Places: A Christmas Carol

  • Last updated on December 10, 2021

First published: 1843

Type of work: Short fiction

Type of plot: Moral

Time of work: Mid-nineteenth century

Asterisk denotes entries on real places.

Places Discussed*London

*London. Christmas Carol, AScrooge’s first nocturnal journey is guided by the Ghost of Christmas Present, who whisks him from his bed on a nighttime journey to observe London’s joyful holiday season. They oversee Christmas delight in the Cratchit home, located in a poor section of London (where author Charles Dickens himself had once lived). Before this ghost withers away on the streets of London, he escorts Scrooge to holiday scenes among northern miners and coastal lighthouse keepers; he even whisks him out to sea to watch Christmas’s softening effect on rough sailors. Scrooge next visits scenes from the past and future.

Scrooge’s bedroom

Scrooge’s bedroom. Room to which Scrooge retreats after Marley warns him about night-time visitors and the place at which his nocturnal adventures begin. The old miser is then spirited from his bed and escorted through the air to his childhood home, west of London in Rochester–which was also Dickens’s childhood home. Here they drop down in three locations, designed to soften Scrooge: a sad and lonely schoolroom, a warehouse magically transformed for Christmas fun by the generous Fezziwig, and a park bench where a youthful Scrooge coldly breaks off his engagement.


Churchyard. Cemetery where Scrooge sees his own grave during his journey with the Ghost of Christmas Yet to Come. The callous and bleak atmosphere of a shop where Scrooge sees his own bed being sold and the even greater shock of seeing his own name on a tombstone in the overgrown churchyard complete the reformation of the old miser, especially after he realizes that the future he has been seeing is not immutable. When he awakens back in his bedroom on Christmas morning, he is a very different man from the one who fell asleep there the night before.

Scrooge’s countinghouse

Scrooge’s countinghouse. Scrooge’s London offices; a bleak, cold working place, warmed by the smallest imaginable fire, even on the coldest winter days when the story opens. On the day after Christmas, however, the story comes full circle in this setting, with Scrooge filling his office with both physical warmth and true holiday cheer.

Sources for Further StudyDonovan, Frank. Dickens and Youth. New York: Dodd, Mead, 1968. A discussion of Dickens’ extensive use of children in his novels. A Christmas Carol is considered in detail, in two ways. Scrooge’s unhappy childhood is considered as the major cause for his present loneliness and misanthropy. The children of Bob Cratchit, especially Tiny Tim, are examined as examples of innocents who are happy even when their circumstances are difficult.Epstein, Norrie. The Friendly Dickens: Being a Good-Natured Guide to the Art and Adventures of the Man Who Invented Scrooge. New York: Penguin, 2001. A lighthearted and enthusiastic biography of Dickens that includes critical summaries of sixteen of his novels, with illustrations and references to popular culture that elucidate Dickens’s work and demonstrate his influence.Gissing, George. Charles Dickens: A Critical Study. 1898. Boston: Adamant Media, 2001. A biography and critical analysis written only thirty years after Dickens’s death by a prolific Victorian novelist who shared Dickens’s concern for exposing social problems.Kaplan, Fred. Dickens: A Biography. New York: William Morrow, 1988. A comprehensive biography of the author, with more than 500 pages of text and more than 100 illustrations. The focus is on Dickens’ psychological makeup, and how it affected his written works.Newey, Vincent. The Scriptures of Charles Dickens: Novels of Ideology, Novels of the Self. Aldershot, England: Ashgate, 2004. An examination of Dickens’s view of humankind’s options for living in a world of flux, including a chapter exploring “A Christmas Carol’s” view of conversion.Pool, Daniel. What Jane Austen Ate and Charles Dickens Knew: From Fox Hunting to Whist–The Facts of Daily Life in Nineteenth Century England. New York: Simon & Schuster, 1993. An engaging look at social customs and everyday objects from the period in which Dickens’s novels are set.Prickett, Stephen. Victorian Fantasy. Bloomington: Indiana University Press, 1979. A study of fantasy writings in Victorian England. Chapter 2, “Christmas at Scrooge’s,” discusses the use of fantasy elements in A Christmas Carol and Dickens’ other Christmas stories.Slater, Michael, ed. Dickens 1970. Briarcliff Manor, N.Y.: Stein & Day, 1970. An anthology of essays on Dickens’ works, on the occasion of the one hundredth anniversary of his death. Particularly of interest is Angus Wilson’s article “Dickens on Children and Childhood,” which focuses on Tiny Tim as a symbol of innocence, hope, and faith.Stone, Harry. Dickens and the Invisible World: Fairy Tales, Fantasy, and Novel-Making. Bloomington: Indiana University Press, 1979. A treatment of Dickens’ use of fantasy elements in his literary works. The fifth chapter focuses on five short works, including A Christmas Carol. The emphasis is on the emotions of the characters as reflected in their supernatural experiences.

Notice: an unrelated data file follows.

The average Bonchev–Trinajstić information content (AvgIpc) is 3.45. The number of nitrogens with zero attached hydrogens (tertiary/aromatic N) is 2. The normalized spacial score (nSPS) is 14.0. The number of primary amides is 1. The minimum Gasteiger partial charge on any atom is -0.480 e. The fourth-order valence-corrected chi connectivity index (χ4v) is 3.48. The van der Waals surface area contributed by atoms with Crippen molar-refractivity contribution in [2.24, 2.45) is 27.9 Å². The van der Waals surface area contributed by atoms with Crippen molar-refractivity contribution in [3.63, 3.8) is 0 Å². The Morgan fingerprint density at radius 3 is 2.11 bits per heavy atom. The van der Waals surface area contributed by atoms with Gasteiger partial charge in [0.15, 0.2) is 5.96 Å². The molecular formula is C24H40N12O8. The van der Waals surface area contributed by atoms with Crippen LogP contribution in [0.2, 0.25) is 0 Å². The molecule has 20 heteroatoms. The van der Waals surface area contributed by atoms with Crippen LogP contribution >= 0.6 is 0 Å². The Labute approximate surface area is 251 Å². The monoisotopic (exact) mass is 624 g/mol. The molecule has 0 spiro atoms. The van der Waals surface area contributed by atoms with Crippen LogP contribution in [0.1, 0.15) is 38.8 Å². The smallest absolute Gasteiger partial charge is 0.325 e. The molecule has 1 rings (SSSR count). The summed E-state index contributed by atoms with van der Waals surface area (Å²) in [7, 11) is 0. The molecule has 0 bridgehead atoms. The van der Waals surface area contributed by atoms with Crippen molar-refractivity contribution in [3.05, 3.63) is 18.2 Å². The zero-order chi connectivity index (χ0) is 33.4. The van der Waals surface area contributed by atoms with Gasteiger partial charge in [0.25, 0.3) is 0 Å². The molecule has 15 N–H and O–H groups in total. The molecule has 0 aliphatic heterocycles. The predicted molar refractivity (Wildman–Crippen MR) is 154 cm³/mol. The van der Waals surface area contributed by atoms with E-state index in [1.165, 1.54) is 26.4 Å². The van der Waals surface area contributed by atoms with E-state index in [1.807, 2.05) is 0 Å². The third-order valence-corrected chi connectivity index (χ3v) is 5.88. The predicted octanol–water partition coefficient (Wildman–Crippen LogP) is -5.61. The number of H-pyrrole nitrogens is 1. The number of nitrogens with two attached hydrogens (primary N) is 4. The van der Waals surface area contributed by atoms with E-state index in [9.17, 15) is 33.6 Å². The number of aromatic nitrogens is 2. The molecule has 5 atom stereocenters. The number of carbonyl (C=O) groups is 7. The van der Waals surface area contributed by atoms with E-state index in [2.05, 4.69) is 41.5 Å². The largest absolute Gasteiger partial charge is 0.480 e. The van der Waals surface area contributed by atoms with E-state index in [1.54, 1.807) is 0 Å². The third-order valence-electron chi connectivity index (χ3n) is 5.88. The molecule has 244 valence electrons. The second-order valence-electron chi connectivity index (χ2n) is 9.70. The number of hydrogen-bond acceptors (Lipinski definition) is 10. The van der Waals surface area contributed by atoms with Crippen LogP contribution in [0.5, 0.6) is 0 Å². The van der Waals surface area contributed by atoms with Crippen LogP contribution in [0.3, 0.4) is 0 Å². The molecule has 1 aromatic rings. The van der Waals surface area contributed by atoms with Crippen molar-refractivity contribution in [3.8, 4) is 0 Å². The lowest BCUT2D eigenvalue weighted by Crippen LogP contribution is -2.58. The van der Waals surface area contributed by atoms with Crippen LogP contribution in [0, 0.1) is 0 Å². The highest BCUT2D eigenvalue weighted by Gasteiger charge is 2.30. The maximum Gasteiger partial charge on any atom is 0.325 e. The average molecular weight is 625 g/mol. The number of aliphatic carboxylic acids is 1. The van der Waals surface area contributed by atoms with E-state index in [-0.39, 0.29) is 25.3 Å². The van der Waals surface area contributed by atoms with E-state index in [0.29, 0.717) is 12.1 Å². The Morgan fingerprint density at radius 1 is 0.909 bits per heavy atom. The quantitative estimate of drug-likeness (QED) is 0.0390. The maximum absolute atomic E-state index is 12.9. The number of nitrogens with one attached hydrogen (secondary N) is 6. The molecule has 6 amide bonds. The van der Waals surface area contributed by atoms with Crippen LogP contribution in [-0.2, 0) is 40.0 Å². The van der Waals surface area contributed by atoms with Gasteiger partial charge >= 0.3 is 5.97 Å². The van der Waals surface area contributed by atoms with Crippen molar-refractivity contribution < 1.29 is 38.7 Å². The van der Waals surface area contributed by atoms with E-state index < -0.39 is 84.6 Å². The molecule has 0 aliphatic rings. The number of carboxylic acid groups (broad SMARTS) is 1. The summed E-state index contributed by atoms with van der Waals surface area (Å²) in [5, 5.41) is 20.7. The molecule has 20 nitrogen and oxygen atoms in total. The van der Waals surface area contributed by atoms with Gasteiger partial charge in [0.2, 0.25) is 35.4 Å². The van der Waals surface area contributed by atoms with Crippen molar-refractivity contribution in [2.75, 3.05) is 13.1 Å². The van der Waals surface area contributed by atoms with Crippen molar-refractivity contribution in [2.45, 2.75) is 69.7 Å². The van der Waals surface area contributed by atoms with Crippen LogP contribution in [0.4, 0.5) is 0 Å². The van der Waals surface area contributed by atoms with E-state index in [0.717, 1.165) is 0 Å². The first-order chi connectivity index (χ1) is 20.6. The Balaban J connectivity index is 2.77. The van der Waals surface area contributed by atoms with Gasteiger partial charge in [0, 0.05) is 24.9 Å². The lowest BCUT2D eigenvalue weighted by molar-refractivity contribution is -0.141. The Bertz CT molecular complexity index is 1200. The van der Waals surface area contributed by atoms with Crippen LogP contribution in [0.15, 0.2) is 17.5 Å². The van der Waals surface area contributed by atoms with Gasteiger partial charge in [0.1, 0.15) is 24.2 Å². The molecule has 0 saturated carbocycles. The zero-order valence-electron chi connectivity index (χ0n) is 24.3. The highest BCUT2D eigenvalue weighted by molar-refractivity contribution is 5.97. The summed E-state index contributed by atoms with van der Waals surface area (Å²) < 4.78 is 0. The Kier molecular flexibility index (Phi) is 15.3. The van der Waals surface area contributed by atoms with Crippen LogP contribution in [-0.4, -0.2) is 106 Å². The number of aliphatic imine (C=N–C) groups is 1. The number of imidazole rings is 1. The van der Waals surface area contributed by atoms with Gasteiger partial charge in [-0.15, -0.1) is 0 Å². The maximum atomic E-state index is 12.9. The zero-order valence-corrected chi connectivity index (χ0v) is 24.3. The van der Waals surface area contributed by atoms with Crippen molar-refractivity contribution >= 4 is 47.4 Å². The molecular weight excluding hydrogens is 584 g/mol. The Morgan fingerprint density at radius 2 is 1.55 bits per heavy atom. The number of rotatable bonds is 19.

Categories: Places